There is Still So Much to be Thankful For

Investing, Saving

November 24, 2022

Financially speaking, this year has been….a lot.

I know it hasn’t been easy for many of you.

Even with the recent rebound in the stock market, your portfolio values are likely still showing a loss for the past year. And bonds haven’t done their usual lifesaver job during rough stock markets. The sharp rise in interest rates this year has created losses for bond funds and ETFs.

Those rising interest rates have slammed the brakes on the homebuying (and selling) markets, as the average 7% interest rate for a 30-year fixed-rate mortgage is more than double the financing cost from a year ago. And you don’t need me to explain how the sharp rise in the rate of inflation has been a big financial challenge.

I both acknowledge the hardship of all of that and ask you to see past it, through it, and around it.

When it comes to the money challenges this year may have brought you, I am going to remind you of a Suze rule: Focus on what you have, not what you had.

We can’t do anything about what has happened. But we can stand very tall in our truth and focus on what we can do today and tomorrow to make our life better.

Take a look at your portfolio and decide what to keep and what to sell. Any changes you make inside of a retirement account, such as a 401k or IRA won’t trigger any tax bill.

And if you have a regular taxable account, you may be eligible for a tax break. When you sell an investment for less than you paid for it, it will reduce your tax bill, as it can be claimed as a tax loss, and used to offset any realized gains you may have.

Next, let’s focus on spending. I know how very hard it can be right now to pay for your basic needs given the price of just about everything has increased a lot over the past year.

I hope you will stand in your spending truth this holiday season. You are not loved for the gifts you give, but for the love you give. Instead of spending money on gifts, I hope you will consider exchanging gratitude notes with your friends and loved ones. What comes from the heart will likely be treasured and remembered more than what comes from a store.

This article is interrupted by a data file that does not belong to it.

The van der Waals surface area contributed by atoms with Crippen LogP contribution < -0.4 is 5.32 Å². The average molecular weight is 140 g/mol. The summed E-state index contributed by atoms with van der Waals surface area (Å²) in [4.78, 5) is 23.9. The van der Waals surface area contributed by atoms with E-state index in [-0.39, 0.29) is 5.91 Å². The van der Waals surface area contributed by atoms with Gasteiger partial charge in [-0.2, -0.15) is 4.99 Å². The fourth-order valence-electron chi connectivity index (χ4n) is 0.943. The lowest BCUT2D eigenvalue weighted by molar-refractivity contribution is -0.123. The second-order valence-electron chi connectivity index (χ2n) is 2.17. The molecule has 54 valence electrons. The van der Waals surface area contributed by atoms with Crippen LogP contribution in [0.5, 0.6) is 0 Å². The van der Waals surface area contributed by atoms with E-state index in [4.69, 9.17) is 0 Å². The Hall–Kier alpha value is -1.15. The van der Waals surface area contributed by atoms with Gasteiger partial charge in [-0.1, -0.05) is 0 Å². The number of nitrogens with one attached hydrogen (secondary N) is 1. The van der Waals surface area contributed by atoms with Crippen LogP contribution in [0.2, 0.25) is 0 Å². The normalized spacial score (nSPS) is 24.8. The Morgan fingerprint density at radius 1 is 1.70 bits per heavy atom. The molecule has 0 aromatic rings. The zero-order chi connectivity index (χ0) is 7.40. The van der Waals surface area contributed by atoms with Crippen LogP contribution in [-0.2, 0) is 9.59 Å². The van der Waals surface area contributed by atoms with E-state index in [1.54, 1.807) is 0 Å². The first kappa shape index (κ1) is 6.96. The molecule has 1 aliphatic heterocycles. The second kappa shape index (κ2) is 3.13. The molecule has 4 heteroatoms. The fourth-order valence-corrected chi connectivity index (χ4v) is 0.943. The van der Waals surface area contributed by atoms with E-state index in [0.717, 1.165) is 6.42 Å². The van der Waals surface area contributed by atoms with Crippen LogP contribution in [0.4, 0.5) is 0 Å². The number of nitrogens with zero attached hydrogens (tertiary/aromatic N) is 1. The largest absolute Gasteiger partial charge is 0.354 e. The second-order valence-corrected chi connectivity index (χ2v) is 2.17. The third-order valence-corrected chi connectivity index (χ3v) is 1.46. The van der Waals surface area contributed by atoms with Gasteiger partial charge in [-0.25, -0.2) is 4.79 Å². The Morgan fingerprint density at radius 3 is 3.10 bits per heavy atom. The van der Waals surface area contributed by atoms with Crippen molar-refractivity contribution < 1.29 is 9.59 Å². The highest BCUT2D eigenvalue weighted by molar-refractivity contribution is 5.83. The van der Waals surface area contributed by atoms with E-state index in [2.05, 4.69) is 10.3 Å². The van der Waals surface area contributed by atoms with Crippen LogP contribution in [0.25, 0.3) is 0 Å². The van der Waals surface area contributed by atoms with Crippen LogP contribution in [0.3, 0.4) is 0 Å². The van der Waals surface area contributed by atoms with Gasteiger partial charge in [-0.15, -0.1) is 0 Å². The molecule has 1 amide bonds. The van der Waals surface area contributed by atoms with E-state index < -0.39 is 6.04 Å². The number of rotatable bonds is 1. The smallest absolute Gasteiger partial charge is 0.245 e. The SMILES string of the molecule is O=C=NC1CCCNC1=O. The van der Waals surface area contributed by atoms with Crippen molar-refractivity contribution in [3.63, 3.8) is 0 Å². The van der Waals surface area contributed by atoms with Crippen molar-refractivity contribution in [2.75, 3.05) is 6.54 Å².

If you feel the need to purchase gifts, all I ask is that you first take the time to set a budget for each gift, before you start shopping. And that budget should reflect not what you want to spend, but only what you can spend without putting your financial security at risk. It is never okay to run up an unpaid credit card bill, but this year is especially dangerous. The interest rate on credit card balances is rising, and we still are on a recession watch. Please, only spend what you can honestly afford.

Most important is to remember the major law of money this holiday season:
People first, then money, then things.
When I say “people first” I mean you. You have to take care of your personal and financial needs before anyone else’s. That is not selfish. That is the sincerest form of love: when you have built financial security you relieve your loved ones of needing to worry about your future, or needing to step in with financial support.

And I am going to repeat myself: I personally think showing gratitude toward those in your life—with a note, or in a conversation—is the greatest gift you can share.

In that spirit, I want to make sure you know that I am so very grateful for each and every one of you. I thank you for your trust in my advice. I thank those of you who communicate in the Women & Money app for your support. And for all who join KT and me on my podcast. I love the community we have built together. I am thankful for all of you.

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